Gatifloxacin Dosage

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Usual Adult Dose for Inhalation Bacillus anthracis

Mass casualty treatment or prophylaxis of inhalational anthrax: 400 mg orally once daily for 60 days

The Working Group on Civilian Biodefense has suggested that, based on in vitro studies, gatifloxacin could be used for postexposure prophylaxis or treatment of inhalational anthrax if ciprofloxacin and doxycycline are not available. This use is not approved by the FDA.

Usual Adult Dose for Anthrax Prophylaxis

Mass casualty treatment or prophylaxis of inhalational anthrax: 400 mg orally once daily for 60 days

The Working Group on Civilian Biodefense has suggested that, based on in vitro studies, gatifloxacin could be used for postexposure prophylaxis or treatment of inhalational anthrax if ciprofloxacin and doxycycline are not available. This use is not approved by the FDA.

Usual Adult Dose for Bronchitis

Acute bacterial exacerbation of chronic bronchitis: 400 mg orally or IV once a day for 5 days depending on the nature and severity of the infection

Usual Adult Dose for Cystitis

400 mg orally or IV once, or 200 mg once a day for 3 days

Usual Adult Dose for Gonococcal Infection - Uncomplicated

Urethral gonorrhea in men and endocervical or rectal gonorrhea in women: 400 mg orally or IV as a single-dose treatment

Usual Adult Dose for Pneumonia

Community-acquired: 400 mg orally or IV once a day for 7 to 14 days

Usual Adult Dose for Pyelonephritis

Pyelonephritis or complicated UTI: 400 mg orally or IV once a day for 7 to 10 days, depending on the nature and severity of the infection

Usual Adult Dose for Urinary Tract Infection

Pyelonephritis or complicated UTI: 400 mg orally or IV once a day for 7 to 10 days, depending on the nature and severity of the infection

Usual Adult Dose for Sinusitis

400 mg orally or IV once a day for 10 days

Usual Adult Dose for Skin or Soft Tissue Infection

Uncomplicated infection: 400 mg orally or IV once a day for 7 to 10 days

Usual Adult Dose for Tuberculosis - Active

400 mg IV or orally once a day

May be given in combination with at least 3 other active drugs for treatment of multi-drug resistant TB, or when the patient is intolerant of first-line agents. AFB smear and culture should be monitored monthly.

Duration: Treatment for TB should generally continue for 18 to 24 months, or for 12 to 18 months after culture results are negative.

Usual Pediatric Dose for Otitis Media

Recurrent or nonresponsive otitis media (studies, n=128, n = 254):
6 months or older: 10 mg/kg orally once daily (maximum 600 mg)

Renal Dose Adjustments

CrCl 39 mL/min or less: 400 mg orally or IV once, followed by 200 mg orally or IV once a day

Liver Dose Adjustments

No adjustment recommended in patients with moderate hepatic impairment (Child-Pugh B). Data not available for severe hepatic impairment.

Precautions

Recommended doses should not be exceeded due to increased risk of QT interval prolongation. Discontinue use and initiate appropriate therapy if signs of QT interval prolongation, seizures, hypoglycemia, hyperglycemia, neuropathy, or hypersensitivity occur.

Patients should avoid direct or indirect exposure to sunlight and artificial UV light during and for several days after treatment. The drug should be discontinued if signs of phototoxicity occur (e.g., sunburn, redness, burning, itching, rash, blistering).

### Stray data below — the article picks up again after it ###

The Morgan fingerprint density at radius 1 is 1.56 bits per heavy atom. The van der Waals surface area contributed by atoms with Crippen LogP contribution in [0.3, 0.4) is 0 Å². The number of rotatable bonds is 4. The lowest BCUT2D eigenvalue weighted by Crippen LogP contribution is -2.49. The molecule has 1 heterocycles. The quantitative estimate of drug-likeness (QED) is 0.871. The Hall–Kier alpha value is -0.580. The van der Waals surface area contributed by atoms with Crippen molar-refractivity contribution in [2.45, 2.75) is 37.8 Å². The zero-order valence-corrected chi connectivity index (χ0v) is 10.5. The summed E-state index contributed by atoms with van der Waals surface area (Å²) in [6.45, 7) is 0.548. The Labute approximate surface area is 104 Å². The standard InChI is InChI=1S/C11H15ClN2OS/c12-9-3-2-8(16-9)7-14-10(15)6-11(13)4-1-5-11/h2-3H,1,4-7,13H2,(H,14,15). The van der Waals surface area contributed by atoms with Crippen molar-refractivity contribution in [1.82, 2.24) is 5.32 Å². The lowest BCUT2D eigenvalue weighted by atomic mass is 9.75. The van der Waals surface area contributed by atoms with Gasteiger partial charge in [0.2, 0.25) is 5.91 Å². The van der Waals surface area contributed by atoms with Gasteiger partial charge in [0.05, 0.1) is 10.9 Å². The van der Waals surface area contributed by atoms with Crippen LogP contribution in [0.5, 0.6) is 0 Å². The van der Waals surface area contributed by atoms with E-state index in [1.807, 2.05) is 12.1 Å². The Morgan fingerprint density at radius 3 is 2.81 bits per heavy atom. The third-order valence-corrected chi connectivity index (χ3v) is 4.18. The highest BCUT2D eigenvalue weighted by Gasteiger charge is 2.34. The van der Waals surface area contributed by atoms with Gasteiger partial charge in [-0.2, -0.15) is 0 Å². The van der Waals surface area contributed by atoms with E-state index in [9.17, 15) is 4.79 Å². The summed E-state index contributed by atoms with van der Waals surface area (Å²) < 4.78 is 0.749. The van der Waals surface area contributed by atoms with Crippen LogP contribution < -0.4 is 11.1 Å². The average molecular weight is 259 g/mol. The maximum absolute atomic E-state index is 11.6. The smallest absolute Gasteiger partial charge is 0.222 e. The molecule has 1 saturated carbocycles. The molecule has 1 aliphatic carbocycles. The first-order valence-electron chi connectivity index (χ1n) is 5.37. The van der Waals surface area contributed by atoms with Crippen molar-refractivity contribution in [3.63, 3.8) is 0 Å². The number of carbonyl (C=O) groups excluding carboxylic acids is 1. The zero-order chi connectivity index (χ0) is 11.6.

Patients should be advised to discontinue the drug, rest, and avoid exercise if they experience pain, inflammation, or rupture of a tendon.

Clostridium difficile associated diarrhea (CDAD) has been reported with almost all antibiotics and may potentially be life-threatening. Therefore, it is important to consider this diagnosis in patients who present with diarrhea following quinolone therapy. Mild cases generally improve with discontinuation of the drug, while severe cases may require supportive therapy and treatment with an antimicrobial agent effective against C difficile. Hypertoxin producing strains of C difficile cause increased morbidity and mortality; these infections can be resistant to antimicrobial treatment and may necessitate colectomy.

The patient should be well hydrated or instructed to drink plenty of water to avoid crystalluria.

Renal, hepatic, and hematopoietic function should be monitored periodically during prolonged therapy.

Dosage adjustments are recommended for renally impaired patients. Caution and monitoring is recommended for elderly patients, who may be at a greater risk of adverse reactions due to declining renal function.

Gatifloxacin may cause dizziness or lightheadedness. Patients should be advised to avoid driving or engaging in other tasks requiring mental alertness and coordination until they know how the drug affects them.

The safety and effectiveness of gatifloxacin in pediatric patients less than 18 years have not been established. Cartilage erosion and arthropathy have been reported in studies with juvenile animals.

Dialysis

400 mg orally or IV as an initial dose, followed by 200 mg orally or IV once a day to be administered following hemodialysis or continuous ambulatory peritoneal dialysis

Other Comments

Gatifloxacin may be taken without regard to meals. Patients should be advised to drink plenty of fluids.

Oral doses should be administered at least 4 hours before or 8 hours after iron-, zinc-, aluminum-, or magnesium-containing compounds (e.g., antacids, sucralfate, mineral supplements, buffered didanosine).

Intravenous doses of gatifloxacin must be administered over a minimum of 60 minutes.

Water for injection should not be used as a diluent for concentrated gatifloxacin for injection because it results in a hypotonic solution.

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